February 12, 2015
by guest author Elias Kohn, F&ES ‘16
As I described on this blog two weeks ago, Agroforestry offers numerous social and environmental benefits. Unfortunately, broad implementation faces restrictions, such as the challenges of secure land tenure (as described in last weeks posting). Three current strategies to conquer this problem include constructing clearer legal definitions of agroforestry, honoring multiple land ownership models, and refocusing project funding, especially international climate mitigation financing.
Agroforestry blurs elements of forestry and agriculture, sometimes landing in a gray zone in between. This can make agroforestry practices difficult to recognize and define. Without clear definitions, promoting land tenure policies or tax exemptions for agroforestry practitioners is also a challenge. This is motivating community groups and government agencies to establish clearer definitions. The USDA, for example, recently put a working definition of agroforestry into official guidance. As different agencies within the US develop programs, the USDA guidance can become a reference point that provides a framework for future legal development and eventual incentives and protection for agroforestry project development.
This is a stepping stone for additional policy improvements and “another piece of the policy puzzle coming together to support agroforestry” says Kate MacFarland of the USDA Agroforestry Center.
A second approach to land tenure challenges involves pooling land under a public domain and then granting community access that is secure for the long term. One example is how local agencies in Indonesia encourage community forestry, such as the Hutan Desa, “village forest,” that is regulated through customary law. In this model, water from the forest is shared, the core area of the forest cannot be harvested, and the village cooperatively protects the forest to enhance communal flood resiliency. The secured land, protected through policies and customary enforcement, provides the land tenure security that appears helpful for agroforestry practices.
Long-term land access, even without legal ownership, can combat land tenure obstacles. In 2006, Peru enacted Law 28852, which holds the potential to grant concessions for “reforestation and agroforestry” for up to 60 years. Such a long time scale solves many of the concerns that food producers have expressed (see the previous post in this series for some interviews with producers). Law 28852 has been met with high controversy, however, due to possible unintended consequences. A key aspect of the controversy relates back to the need for functional definitions; specifically, there is not a clear enough definition of what constitutes a forest. The problems are multifaceted, just as these solutions are complex and interconnected.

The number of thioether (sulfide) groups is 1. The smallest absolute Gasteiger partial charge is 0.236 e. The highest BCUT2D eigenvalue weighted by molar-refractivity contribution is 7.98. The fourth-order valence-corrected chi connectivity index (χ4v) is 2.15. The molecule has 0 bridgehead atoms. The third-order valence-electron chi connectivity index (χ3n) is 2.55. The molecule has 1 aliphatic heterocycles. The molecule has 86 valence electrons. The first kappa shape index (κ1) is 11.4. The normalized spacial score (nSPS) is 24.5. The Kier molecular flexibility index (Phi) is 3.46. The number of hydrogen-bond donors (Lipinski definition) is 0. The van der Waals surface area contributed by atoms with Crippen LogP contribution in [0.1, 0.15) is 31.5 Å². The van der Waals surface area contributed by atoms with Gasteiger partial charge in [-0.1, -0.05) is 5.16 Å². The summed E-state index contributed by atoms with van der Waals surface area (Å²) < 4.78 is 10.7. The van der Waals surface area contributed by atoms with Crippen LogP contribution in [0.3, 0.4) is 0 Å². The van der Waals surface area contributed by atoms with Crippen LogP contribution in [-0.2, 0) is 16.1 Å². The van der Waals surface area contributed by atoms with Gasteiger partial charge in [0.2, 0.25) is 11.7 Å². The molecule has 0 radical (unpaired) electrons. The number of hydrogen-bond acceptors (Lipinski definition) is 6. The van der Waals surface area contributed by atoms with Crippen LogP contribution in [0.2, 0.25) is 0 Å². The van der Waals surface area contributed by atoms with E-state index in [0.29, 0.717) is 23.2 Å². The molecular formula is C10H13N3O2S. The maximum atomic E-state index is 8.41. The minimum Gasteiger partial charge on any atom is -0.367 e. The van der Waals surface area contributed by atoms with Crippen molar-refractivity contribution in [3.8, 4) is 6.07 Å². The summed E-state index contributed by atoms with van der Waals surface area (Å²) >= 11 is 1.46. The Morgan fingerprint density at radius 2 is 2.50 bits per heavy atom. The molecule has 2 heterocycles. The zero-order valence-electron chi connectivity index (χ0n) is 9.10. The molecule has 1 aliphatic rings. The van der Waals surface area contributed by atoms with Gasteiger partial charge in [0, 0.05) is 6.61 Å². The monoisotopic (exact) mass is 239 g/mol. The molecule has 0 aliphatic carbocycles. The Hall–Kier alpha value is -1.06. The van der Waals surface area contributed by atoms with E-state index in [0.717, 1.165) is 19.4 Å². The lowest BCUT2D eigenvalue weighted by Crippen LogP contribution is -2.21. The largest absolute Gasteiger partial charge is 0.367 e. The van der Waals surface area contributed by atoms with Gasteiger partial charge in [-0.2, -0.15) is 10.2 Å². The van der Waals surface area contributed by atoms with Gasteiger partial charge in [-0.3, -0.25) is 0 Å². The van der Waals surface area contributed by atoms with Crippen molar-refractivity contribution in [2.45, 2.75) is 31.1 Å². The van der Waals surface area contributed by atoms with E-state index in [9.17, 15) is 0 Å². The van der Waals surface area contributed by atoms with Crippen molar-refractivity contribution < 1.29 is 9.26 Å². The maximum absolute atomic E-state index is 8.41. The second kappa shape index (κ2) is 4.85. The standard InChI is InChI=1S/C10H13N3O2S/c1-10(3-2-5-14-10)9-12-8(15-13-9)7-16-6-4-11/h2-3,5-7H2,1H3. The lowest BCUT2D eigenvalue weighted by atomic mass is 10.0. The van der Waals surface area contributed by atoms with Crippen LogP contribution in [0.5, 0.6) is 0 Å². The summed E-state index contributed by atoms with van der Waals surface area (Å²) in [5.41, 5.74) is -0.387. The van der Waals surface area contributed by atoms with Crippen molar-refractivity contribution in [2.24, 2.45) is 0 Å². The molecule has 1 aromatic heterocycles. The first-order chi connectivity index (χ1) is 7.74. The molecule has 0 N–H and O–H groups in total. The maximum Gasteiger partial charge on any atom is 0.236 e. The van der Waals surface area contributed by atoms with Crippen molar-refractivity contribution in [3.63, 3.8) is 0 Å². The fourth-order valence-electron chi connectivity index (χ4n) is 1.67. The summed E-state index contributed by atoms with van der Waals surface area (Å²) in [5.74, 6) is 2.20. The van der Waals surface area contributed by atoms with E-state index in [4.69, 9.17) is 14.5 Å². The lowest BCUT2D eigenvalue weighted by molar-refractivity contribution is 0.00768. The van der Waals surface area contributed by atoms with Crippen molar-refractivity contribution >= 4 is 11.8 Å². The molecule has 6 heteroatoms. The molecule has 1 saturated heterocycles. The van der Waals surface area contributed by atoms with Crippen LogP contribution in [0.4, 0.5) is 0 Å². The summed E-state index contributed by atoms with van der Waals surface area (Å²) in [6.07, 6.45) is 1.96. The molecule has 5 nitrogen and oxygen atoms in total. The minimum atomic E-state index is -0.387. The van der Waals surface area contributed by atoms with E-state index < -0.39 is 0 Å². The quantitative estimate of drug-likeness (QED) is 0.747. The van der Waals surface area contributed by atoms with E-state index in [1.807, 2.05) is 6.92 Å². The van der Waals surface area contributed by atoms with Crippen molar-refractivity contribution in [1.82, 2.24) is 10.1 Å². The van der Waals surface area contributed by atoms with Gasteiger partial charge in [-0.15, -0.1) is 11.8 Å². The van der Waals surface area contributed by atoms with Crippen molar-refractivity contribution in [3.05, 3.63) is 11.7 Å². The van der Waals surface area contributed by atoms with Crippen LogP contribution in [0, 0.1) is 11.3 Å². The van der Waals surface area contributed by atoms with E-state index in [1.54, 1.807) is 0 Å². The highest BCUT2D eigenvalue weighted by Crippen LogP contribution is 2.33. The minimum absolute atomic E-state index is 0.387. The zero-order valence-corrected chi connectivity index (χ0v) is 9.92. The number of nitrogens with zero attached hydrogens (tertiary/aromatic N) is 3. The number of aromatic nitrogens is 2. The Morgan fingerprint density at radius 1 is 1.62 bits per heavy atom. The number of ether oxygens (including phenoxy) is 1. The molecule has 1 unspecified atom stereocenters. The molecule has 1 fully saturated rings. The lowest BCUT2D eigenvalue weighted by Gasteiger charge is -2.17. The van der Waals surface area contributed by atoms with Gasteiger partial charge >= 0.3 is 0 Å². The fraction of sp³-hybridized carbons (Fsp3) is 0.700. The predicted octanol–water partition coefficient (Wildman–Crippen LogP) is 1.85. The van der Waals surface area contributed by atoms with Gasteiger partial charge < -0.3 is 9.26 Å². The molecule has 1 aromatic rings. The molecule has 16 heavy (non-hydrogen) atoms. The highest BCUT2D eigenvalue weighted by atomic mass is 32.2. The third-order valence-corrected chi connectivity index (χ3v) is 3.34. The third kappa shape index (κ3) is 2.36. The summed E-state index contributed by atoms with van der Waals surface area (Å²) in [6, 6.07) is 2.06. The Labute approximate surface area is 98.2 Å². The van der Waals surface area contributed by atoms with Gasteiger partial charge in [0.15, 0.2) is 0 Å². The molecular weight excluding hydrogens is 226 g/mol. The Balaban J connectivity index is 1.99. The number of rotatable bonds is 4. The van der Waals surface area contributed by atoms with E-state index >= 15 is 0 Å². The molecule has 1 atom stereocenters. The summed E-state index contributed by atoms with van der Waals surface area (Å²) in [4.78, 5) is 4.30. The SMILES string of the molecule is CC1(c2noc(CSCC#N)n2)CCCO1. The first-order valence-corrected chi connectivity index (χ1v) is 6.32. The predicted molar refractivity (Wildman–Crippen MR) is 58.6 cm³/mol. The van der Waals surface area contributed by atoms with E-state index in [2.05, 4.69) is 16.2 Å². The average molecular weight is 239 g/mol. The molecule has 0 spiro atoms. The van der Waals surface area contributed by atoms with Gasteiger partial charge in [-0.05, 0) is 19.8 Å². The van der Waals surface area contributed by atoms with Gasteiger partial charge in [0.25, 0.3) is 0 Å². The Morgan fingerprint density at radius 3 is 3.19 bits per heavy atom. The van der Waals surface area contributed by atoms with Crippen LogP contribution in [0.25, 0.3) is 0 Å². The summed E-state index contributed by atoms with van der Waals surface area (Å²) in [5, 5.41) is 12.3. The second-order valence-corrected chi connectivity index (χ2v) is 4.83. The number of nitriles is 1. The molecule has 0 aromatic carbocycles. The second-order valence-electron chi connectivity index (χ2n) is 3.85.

A third approach to improve land tenure is to refocus funding. REDD+ (Reducing Emissions from Deforestation and Forest Degradation) is a United Nations financial incentive program to reduce carbon emissions from forests in developing countries. Some REDD+ projects are controversial in Peru, for example, where critics accuse them of threatening indigenous peoples’ use of landand potentially undermining climate change mitigation. A refocused approach would cut out plantations, biofuels, or other large-scale agriculture projects within REDD+, and shift investment towards projects that establish local land tenure rights that fit within REDD+ goals. If the hypothesis that secure land tenure can promote agroforestry and climate smart land management is correct, then incentives that promote local land tenure could be a primary focus of redirected funds. Those projects might then naturally migrate towards long-term land management strategies such as agroforestry.
Agroforestry offers multiple benefits ranging from the social, economic, and the purely environmental. Similarly, by addressing policy restrictions such as land tenure, and by addressing land tenure in a manner that promotes community level decision-making and control, that course of action creates benefits outside of the actual agroforestry implementation.
A continual thought over the last few weeks, reoccurring when I crossed the Benjamin Franklin bridge in Philadelphia, or saw Manhattan’s skyscrapers from Coney Island, is the profound skill humans have to design and build. Now, it seems imperative to employ these skills to design ecological systems that also provide human needs. To make these systems accessible and maneuverable, like elevators rising effortlessly in the tallest of those skyscrapers, the policy tools and local governance structures require similar design skills and implementation. This task is especially suited for the individuals that inform legal and policy decisions.